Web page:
The opening of Moynihan Train Hall (MTH) as an extension of New York’s Penn Station has changed the train travel experience with more platforms, tracks, concourse space, and services. This massive reorganization, including Amtrak’s move to MTH, has set the stage for several long-awaited improvements to the existing Penn Station.
This is no small undertaking: Penn Station is one of the busiest transit hubs in North America, with over 600,000 commuters passing through on a daily basis. Located entirely underground, beneath Madison Square Gardens, the space is cramped, low-ceilinged, and notoriously difficult to navigate.
Engaged by Amtrak, Entro oversaw the strategy and implementation of a station-wide unified wayfinding program, referencing design guidelines previously developed by Two Twelve. The project required coordination and collaboration with Penn Station’s major stakeholders, New Jersey Transit, Long Island Rail Road and the MTA. The overarching goal of this reinvigoration effort was to initiate a cohesive passenger experience within the existing Penn Station, beginning with the primary public concourse areas of the station managed by Amtrak.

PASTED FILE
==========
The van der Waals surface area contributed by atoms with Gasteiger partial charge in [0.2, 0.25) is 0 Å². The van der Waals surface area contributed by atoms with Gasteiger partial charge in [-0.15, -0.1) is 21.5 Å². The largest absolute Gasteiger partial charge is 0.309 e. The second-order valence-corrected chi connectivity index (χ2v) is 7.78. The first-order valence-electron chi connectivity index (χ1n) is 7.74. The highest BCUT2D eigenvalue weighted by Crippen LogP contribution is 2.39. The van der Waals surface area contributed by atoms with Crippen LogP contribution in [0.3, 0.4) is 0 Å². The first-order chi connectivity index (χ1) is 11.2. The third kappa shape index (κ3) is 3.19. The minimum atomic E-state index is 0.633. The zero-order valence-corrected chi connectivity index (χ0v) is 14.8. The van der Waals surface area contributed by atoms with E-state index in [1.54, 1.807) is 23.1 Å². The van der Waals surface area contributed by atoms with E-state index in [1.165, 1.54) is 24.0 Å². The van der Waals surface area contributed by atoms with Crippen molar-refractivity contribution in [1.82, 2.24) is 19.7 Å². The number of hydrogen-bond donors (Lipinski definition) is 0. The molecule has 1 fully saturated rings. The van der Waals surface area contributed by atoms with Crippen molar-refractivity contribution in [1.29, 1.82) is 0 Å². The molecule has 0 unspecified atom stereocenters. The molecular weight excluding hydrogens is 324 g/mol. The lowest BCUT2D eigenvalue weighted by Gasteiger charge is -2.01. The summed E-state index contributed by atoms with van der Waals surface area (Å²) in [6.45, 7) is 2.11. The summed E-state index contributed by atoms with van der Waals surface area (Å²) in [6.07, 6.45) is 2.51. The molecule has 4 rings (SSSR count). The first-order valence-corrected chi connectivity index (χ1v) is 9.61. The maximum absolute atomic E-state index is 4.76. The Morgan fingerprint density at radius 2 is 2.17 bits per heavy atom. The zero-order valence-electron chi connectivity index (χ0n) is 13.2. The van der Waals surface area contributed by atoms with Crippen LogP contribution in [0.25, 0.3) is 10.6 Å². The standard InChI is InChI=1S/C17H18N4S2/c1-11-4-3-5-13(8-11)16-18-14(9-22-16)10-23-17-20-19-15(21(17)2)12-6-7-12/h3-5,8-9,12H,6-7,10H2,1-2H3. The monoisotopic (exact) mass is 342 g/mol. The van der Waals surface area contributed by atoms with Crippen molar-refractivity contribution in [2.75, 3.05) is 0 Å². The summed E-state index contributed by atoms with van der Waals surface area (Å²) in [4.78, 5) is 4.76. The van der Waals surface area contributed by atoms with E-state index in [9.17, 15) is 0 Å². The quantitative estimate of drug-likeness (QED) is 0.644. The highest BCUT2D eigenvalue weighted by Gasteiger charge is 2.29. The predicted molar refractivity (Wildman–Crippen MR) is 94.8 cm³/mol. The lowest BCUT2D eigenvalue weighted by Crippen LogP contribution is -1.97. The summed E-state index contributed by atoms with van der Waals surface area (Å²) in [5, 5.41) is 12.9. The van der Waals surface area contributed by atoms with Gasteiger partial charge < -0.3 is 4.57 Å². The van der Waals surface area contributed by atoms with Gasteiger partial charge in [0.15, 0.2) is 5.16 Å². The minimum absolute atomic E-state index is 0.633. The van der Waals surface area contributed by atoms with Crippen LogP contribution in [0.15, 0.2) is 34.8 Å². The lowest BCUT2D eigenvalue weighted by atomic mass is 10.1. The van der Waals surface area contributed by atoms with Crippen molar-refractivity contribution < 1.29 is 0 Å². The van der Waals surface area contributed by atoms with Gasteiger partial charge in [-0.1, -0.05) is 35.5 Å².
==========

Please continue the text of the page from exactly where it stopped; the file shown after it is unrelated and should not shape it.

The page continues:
To break through the visual clutter of the station’s warren of corridors, the new wayfinding system relies on a simple, universal and agency-neutral palette of color, messaging and information hierarchy to communicate critical orientation information that is easily seen, understood, and reassuring for passengers.
With a combination of static and digital applications, the program includes graphic bands that run the perimeter of open spaces combined with suspended angled signage panels and column wraps within tighter spaces. Pictograms, arrows, ledger lines, and progressive disclosure of information as passengers reach milestones in their journey help to keep messaging as minimal as possible and therefore the design as clean and fresh as possible.